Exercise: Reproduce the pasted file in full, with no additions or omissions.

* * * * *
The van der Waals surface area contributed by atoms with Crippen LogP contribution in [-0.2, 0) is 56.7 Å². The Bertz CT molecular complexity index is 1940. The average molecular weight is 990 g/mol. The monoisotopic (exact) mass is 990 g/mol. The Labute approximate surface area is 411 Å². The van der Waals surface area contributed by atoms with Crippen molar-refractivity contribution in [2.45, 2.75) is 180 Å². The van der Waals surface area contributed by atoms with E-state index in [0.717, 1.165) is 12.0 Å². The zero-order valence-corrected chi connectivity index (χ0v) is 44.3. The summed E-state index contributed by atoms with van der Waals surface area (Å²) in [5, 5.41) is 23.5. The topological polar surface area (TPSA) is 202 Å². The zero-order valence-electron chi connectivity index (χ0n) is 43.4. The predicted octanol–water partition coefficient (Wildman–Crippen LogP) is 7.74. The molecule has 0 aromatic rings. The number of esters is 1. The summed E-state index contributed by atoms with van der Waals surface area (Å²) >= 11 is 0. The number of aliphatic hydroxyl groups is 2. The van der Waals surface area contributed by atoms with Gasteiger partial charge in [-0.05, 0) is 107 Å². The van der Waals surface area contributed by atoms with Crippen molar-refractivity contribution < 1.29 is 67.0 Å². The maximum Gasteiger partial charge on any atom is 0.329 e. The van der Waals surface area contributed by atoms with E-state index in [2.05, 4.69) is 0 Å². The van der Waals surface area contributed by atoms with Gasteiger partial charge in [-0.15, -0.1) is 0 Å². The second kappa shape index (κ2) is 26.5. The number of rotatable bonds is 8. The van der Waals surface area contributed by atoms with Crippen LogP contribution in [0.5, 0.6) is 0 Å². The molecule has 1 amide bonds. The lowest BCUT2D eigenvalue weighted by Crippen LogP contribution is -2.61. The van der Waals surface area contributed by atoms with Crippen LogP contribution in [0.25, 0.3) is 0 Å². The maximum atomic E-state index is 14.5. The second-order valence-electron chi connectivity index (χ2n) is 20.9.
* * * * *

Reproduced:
The van der Waals surface area contributed by atoms with Crippen LogP contribution in [-0.2, 0) is 56.7 Å². The Bertz CT molecular complexity index is 1940. The average molecular weight is 990 g/mol. The monoisotopic (exact) mass is 990 g/mol. The Labute approximate surface area is 411 Å². The van der Waals surface area contributed by atoms with Crippen molar-refractivity contribution in [2.45, 2.75) is 180 Å². The van der Waals surface area contributed by atoms with E-state index in [0.717, 1.165) is 12.0 Å². The zero-order valence-corrected chi connectivity index (χ0v) is 44.3. The summed E-state index contributed by atoms with van der Waals surface area (Å²) in [5, 5.41) is 23.5. The topological polar surface area (TPSA) is 202 Å². The zero-order valence-electron chi connectivity index (χ0n) is 43.4. The predicted octanol–water partition coefficient (Wildman–Crippen LogP) is 7.74. The molecule has 0 aromatic rings. The number of esters is 1. The summed E-state index contributed by atoms with van der Waals surface area (Å²) >= 11 is 0. The number of aliphatic hydroxyl groups is 2. The van der Waals surface area contributed by atoms with Gasteiger partial charge in [-0.05, 0) is 107 Å². The van der Waals surface area contributed by atoms with Crippen molar-refractivity contribution < 1.29 is 67.0 Å². The maximum Gasteiger partial charge on any atom is 0.329 e. The van der Waals surface area contributed by atoms with E-state index in [2.05, 4.69) is 0 Å². The van der Waals surface area contributed by atoms with Gasteiger partial charge in [-0.15, -0.1) is 0 Å². The second kappa shape index (κ2) is 26.5. The number of rotatable bonds is 8. The van der Waals surface area contributed by atoms with Crippen LogP contribution in [0.5, 0.6) is 0 Å². The molecule has 1 amide bonds. The lowest BCUT2D eigenvalue weighted by Crippen LogP contribution is -2.61. The van der Waals surface area contributed by atoms with Crippen LogP contribution in [0.25, 0.3) is 0 Å². The maximum atomic E-state index is 14.5. The second-order valence-electron chi connectivity index (χ2n) is 20.9.